Circles and circularity

Mandala

 

Mandala (Sanskrit for ‘circle’) is an Indian spiritual sign, symbolising the never-ending cycles of the cosmos.
As it was in the beginning, so it will be in the end.
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Today I went and watched a Hindi movie, Tamasha, with my mentor and her friend. The same friend who accompanied us to Manji The Mountain Man, all those months ago. I was excited to be able to understand a little bit more this time!
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Several other aspects of my life are starting to come full circle here; I am throwing away more than I buy, I am being recognised in my same old local haunts as opposed to visiting new places. A new teacher has started teaching Class 2, and now I can tell her the ways of the school.

 

Some things have not come full circle. The expectations I had before coming to India were not met by the reality of life here. That is not to say that I was disappointed in everything, just that my time here has ended up treading a different path to what I had envisaged. There are the silly little things that I didn’t think about, like the fact that there are still mosquitoes in December, or the fact that it actually does get really cold here.

 

Then there are the bigger things, I haven’t really made as big of an impact on the school as I’d hoped, for various reasons I haven’t started a new after-school club, or organised a big event, or even a themed lesson-day. Does this mean failure? Not necessarily, just success in areas that I didn’t know existed, and strength drawn from a part of myself that I was unfamiliar with until now.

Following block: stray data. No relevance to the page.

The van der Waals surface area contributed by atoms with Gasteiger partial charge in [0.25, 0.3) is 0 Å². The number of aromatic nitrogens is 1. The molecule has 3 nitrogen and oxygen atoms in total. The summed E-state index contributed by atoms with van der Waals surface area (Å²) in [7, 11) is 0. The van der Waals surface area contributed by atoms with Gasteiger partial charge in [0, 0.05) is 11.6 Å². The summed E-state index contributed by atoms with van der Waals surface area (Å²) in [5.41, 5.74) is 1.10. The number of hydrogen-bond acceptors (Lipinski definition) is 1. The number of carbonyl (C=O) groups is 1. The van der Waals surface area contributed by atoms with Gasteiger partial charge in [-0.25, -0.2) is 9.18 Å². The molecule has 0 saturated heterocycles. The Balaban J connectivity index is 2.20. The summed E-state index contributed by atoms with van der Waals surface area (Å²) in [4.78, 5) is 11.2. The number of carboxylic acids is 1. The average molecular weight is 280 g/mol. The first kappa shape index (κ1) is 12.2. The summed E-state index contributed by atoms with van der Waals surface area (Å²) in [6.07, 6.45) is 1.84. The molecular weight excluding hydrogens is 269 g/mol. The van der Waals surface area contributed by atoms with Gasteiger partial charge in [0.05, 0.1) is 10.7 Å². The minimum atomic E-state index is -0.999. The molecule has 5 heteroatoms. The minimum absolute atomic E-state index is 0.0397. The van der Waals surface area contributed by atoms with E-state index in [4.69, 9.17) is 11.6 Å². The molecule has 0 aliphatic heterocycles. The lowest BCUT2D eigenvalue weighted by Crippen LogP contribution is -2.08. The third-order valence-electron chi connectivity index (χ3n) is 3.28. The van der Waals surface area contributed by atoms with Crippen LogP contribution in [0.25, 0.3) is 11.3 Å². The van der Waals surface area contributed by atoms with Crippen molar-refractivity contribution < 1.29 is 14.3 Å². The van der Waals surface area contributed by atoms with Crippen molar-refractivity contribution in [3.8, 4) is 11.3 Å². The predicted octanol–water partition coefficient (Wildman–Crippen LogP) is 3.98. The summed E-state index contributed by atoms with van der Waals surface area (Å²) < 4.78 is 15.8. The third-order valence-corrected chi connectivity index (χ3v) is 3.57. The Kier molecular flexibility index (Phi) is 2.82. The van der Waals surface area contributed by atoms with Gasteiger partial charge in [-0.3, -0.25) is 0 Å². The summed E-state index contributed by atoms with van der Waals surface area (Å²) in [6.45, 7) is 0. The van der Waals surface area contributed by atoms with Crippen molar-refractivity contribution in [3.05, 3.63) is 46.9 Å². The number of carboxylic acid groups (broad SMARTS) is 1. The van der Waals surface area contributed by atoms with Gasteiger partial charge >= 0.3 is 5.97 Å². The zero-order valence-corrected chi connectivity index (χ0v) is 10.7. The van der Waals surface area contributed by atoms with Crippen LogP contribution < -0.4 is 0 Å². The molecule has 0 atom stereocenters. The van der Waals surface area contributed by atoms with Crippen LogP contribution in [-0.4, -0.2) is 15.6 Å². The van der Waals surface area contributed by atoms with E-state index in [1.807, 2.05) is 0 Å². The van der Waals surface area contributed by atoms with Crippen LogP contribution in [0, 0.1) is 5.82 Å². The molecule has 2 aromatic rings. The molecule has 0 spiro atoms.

Even this blog is not what it ought to have been. Packed in my folder, alongside insurance documents and flight details, were academic resources, fresh from the Bodelian library, that I intended to comment on; photocopies of Indian architectural wonders, articles on Indian democracy from The Oxford Historian (Issue XII if anyone’s interested…) and even some notes I made from a talk I attended by the director of the contentious short film India’s Daughter – Leslee Unwin (the talk was organised by the University of Oxford’s India Society and took place on the 02.05.15 at St. Catherine’s College).

 

Yet the road less trodden proved more interesting, and commenting on the things that I have observed here, as they happened, has proven more interesting than any abstract, scholarly insight.
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As a cinema attendant showed customers to their seat in the darkened screen today, I thought about what a great metaphor that was for my time in India. Trying to navigate a huge and complex space, whilst at times feeling completely in the dark, and at other moments, as though a torch was being shone from somewhere, lighting the way.

 

After all, as all circles illustrate, what is an ending but a new beginning…

Meera naam – What’s in a name?

Indian Dream

 

Meera naam nikita hai

(मेरा नाम निकिता है)

It’s a simple enough start to any conversation, a polite way of introducing yourself. Had the above quote been said by an Indian woman, there would probably be little surprise, with Nikita being a relatively common name in India.